Samsung's withering TV sales has seen the company shift its focus to the smaller screens found on mobile phones and monitors, equipping them with the prowess formerly found in their high end TVs.
Following the success of the company's central station monitors, they've introduced refreshed 24 and 27 inch HDTV LED monitors which are distinguished by the same asymmetrical design found in the originals. Despite inheriting the same imbalanced look, they've benefitted from many upgrades.
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The most prominent addition is WiDi (Wireless Display), which is Intel's wireless technology, and combined with Mobile High-Definition Link (MHL) it will let Android tablets and smartphones stream content wirelessly to the monitors. This way an everyday Android user can watch the stored content from his tablet/smartphone wirelessly on a bigger, richer screen with better sound.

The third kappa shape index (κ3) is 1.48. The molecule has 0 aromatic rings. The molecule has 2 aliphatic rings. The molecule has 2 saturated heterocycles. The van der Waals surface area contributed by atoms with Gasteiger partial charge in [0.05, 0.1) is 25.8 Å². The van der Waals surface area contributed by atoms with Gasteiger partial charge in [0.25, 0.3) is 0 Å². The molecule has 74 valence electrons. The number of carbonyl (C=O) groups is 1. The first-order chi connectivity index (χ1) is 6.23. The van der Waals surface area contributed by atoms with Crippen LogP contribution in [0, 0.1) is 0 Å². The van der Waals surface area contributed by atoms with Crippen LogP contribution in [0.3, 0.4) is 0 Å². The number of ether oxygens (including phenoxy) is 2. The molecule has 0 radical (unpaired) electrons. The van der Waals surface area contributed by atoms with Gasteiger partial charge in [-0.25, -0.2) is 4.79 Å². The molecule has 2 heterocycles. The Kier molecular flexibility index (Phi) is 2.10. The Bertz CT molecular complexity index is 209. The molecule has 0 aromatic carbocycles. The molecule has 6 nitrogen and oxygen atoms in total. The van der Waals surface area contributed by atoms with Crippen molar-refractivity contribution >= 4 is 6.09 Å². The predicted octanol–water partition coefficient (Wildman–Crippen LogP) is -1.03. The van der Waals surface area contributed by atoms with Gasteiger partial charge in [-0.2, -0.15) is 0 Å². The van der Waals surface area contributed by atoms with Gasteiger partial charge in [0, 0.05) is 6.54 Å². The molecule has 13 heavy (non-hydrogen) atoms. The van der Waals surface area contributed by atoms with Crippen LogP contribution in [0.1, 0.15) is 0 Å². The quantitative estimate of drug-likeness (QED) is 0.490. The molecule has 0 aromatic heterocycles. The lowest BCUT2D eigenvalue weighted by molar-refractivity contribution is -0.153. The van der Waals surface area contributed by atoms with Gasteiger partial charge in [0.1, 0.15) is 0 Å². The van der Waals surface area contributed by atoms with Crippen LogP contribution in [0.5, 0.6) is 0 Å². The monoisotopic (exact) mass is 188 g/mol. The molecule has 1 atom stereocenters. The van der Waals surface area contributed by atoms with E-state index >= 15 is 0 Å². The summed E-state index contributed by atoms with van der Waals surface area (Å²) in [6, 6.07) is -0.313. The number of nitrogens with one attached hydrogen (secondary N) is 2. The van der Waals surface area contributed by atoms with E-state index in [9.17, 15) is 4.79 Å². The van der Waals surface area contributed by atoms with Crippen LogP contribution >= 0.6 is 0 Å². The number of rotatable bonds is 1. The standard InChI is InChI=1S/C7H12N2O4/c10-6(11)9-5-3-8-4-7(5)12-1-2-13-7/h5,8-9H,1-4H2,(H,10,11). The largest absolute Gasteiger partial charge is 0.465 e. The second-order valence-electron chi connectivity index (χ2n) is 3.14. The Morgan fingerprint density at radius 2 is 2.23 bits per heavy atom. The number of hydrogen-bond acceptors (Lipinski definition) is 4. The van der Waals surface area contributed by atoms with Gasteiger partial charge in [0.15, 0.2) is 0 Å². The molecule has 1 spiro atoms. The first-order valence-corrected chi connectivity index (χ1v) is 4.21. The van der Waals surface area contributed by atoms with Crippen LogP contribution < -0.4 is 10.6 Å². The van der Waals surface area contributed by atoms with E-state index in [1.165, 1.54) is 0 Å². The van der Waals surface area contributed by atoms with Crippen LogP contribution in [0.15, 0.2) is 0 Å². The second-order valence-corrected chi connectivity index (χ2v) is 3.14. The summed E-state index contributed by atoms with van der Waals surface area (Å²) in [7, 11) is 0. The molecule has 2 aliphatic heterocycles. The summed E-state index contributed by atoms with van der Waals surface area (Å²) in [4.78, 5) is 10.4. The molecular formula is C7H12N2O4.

The HDTV variant also includes an in built TV tuner giving it a heartened multimedia persona. There are twin HDMI ports and VGA inputs, but the super-monitor also harbours two USB 3.0 ports for data transfer ten times quicker than the current USB 2.0 standard.
"The PC market has been slowly evolving as users move away from desktops in favour of the convenience of laptops, tablets and even smartphones," said Samsung's vice president of marketing, Todd Bouman.
"By doing this, users are limited to comparatively small screens, touchpads, limited keyboards and multiple peripheral connections. The new Series 7 Smart Station and Series 7 HDTV monitor solve these problems by providing users with an easy way to reduce desktop connection clutter and combine the convenience of a laptop or mobile device with the traditional advantages of a desktop PC."
There's no word on when the monitors will be made available in Australia, but Samsung expect they'll be on shop shelves come March of 2012 in the US. The current series range in price from $499 to $799.